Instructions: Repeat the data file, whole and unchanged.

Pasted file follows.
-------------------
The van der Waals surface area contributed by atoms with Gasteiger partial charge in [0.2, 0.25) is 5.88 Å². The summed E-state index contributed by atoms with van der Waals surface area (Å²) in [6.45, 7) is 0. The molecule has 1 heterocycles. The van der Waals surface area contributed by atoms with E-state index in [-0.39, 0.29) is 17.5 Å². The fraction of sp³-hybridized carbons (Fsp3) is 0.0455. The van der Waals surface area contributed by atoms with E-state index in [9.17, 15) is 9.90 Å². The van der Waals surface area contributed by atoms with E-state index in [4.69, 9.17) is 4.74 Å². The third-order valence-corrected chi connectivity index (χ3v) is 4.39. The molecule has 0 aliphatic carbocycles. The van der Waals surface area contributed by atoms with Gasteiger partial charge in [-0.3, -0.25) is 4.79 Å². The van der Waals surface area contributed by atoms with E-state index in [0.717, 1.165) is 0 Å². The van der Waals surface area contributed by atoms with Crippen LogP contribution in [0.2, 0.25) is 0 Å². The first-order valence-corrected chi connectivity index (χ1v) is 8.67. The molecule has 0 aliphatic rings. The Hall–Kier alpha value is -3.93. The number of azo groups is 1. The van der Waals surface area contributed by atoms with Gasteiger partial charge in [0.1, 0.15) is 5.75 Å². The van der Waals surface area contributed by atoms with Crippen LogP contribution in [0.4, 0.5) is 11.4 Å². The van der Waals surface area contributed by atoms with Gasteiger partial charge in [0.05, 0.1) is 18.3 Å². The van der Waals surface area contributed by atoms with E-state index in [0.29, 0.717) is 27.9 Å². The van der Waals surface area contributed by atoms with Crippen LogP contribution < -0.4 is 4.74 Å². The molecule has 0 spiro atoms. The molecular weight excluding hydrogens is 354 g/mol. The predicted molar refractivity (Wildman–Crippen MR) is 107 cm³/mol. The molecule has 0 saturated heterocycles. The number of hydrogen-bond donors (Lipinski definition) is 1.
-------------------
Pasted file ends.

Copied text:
The van der Waals surface area contributed by atoms with Gasteiger partial charge in [0.2, 0.25) is 5.88 Å². The summed E-state index contributed by atoms with van der Waals surface area (Å²) in [6.45, 7) is 0. The molecule has 1 heterocycles. The van der Waals surface area contributed by atoms with E-state index in [-0.39, 0.29) is 17.5 Å². The fraction of sp³-hybridized carbons (Fsp3) is 0.0455. The van der Waals surface area contributed by atoms with E-state index in [9.17, 15) is 9.90 Å². The van der Waals surface area contributed by atoms with E-state index in [4.69, 9.17) is 4.74 Å². The third-order valence-corrected chi connectivity index (χ3v) is 4.39. The molecule has 0 aliphatic carbocycles. The van der Waals surface area contributed by atoms with Gasteiger partial charge in [-0.3, -0.25) is 4.79 Å². The van der Waals surface area contributed by atoms with E-state index in [0.717, 1.165) is 0 Å². The van der Waals surface area contributed by atoms with Crippen LogP contribution in [0.2, 0.25) is 0 Å². The first-order valence-corrected chi connectivity index (χ1v) is 8.67. The molecule has 0 aliphatic rings. The Hall–Kier alpha value is -3.93. The number of azo groups is 1. The van der Waals surface area contributed by atoms with Gasteiger partial charge in [0.1, 0.15) is 5.75 Å². The van der Waals surface area contributed by atoms with Crippen LogP contribution in [0.4, 0.5) is 11.4 Å². The van der Waals surface area contributed by atoms with Gasteiger partial charge in [0.05, 0.1) is 18.3 Å². The van der Waals surface area contributed by atoms with E-state index in [0.29, 0.717) is 27.9 Å². The van der Waals surface area contributed by atoms with Crippen LogP contribution < -0.4 is 4.74 Å². The molecule has 0 spiro atoms. The molecular weight excluding hydrogens is 354 g/mol. The predicted molar refractivity (Wildman–Crippen MR) is 107 cm³/mol. The molecule has 0 saturated heterocycles. The number of hydrogen-bond donors (Lipinski definition) is 1.